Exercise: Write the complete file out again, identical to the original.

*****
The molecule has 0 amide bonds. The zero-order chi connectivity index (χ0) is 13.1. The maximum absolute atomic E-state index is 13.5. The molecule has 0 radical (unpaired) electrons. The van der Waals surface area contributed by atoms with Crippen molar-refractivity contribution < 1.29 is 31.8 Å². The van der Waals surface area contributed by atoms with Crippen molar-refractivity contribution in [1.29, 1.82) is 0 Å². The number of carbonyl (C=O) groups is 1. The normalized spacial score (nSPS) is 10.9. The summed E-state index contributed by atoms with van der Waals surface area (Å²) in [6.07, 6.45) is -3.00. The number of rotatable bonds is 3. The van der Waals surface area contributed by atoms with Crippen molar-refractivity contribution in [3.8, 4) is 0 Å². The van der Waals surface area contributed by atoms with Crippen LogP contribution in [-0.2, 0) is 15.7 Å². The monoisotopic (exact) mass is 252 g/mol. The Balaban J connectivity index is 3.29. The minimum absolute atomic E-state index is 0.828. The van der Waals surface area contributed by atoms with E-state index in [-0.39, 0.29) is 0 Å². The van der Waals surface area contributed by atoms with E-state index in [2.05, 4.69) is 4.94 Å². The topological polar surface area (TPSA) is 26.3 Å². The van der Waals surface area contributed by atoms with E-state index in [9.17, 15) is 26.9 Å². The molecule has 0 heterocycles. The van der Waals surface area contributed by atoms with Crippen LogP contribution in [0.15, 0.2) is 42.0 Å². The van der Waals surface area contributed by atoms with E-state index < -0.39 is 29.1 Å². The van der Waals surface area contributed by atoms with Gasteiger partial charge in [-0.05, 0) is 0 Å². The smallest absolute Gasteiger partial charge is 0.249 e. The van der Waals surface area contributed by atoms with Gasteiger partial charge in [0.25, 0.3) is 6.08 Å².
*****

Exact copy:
The molecule has 0 amide bonds. The zero-order chi connectivity index (χ0) is 13.1. The maximum absolute atomic E-state index is 13.5. The molecule has 0 radical (unpaired) electrons. The van der Waals surface area contributed by atoms with Crippen molar-refractivity contribution < 1.29 is 31.8 Å². The van der Waals surface area contributed by atoms with Crippen molar-refractivity contribution in [1.29, 1.82) is 0 Å². The number of carbonyl (C=O) groups is 1. The normalized spacial score (nSPS) is 10.9. The summed E-state index contributed by atoms with van der Waals surface area (Å²) in [6.07, 6.45) is -3.00. The number of rotatable bonds is 3. The van der Waals surface area contributed by atoms with Crippen molar-refractivity contribution in [3.8, 4) is 0 Å². The van der Waals surface area contributed by atoms with Crippen LogP contribution in [-0.2, 0) is 15.7 Å². The monoisotopic (exact) mass is 252 g/mol. The Balaban J connectivity index is 3.29. The minimum absolute atomic E-state index is 0.828. The van der Waals surface area contributed by atoms with E-state index in [-0.39, 0.29) is 0 Å². The van der Waals surface area contributed by atoms with E-state index in [2.05, 4.69) is 4.94 Å². The topological polar surface area (TPSA) is 26.3 Å². The van der Waals surface area contributed by atoms with E-state index in [9.17, 15) is 26.9 Å². The molecule has 0 heterocycles. The van der Waals surface area contributed by atoms with Crippen LogP contribution in [0.15, 0.2) is 42.0 Å². The van der Waals surface area contributed by atoms with E-state index < -0.39 is 29.1 Å². The van der Waals surface area contributed by atoms with Gasteiger partial charge in [-0.05, 0) is 0 Å². The smallest absolute Gasteiger partial charge is 0.249 e. The van der Waals surface area contributed by atoms with Gasteiger partial charge in [0.25, 0.3) is 6.08 Å².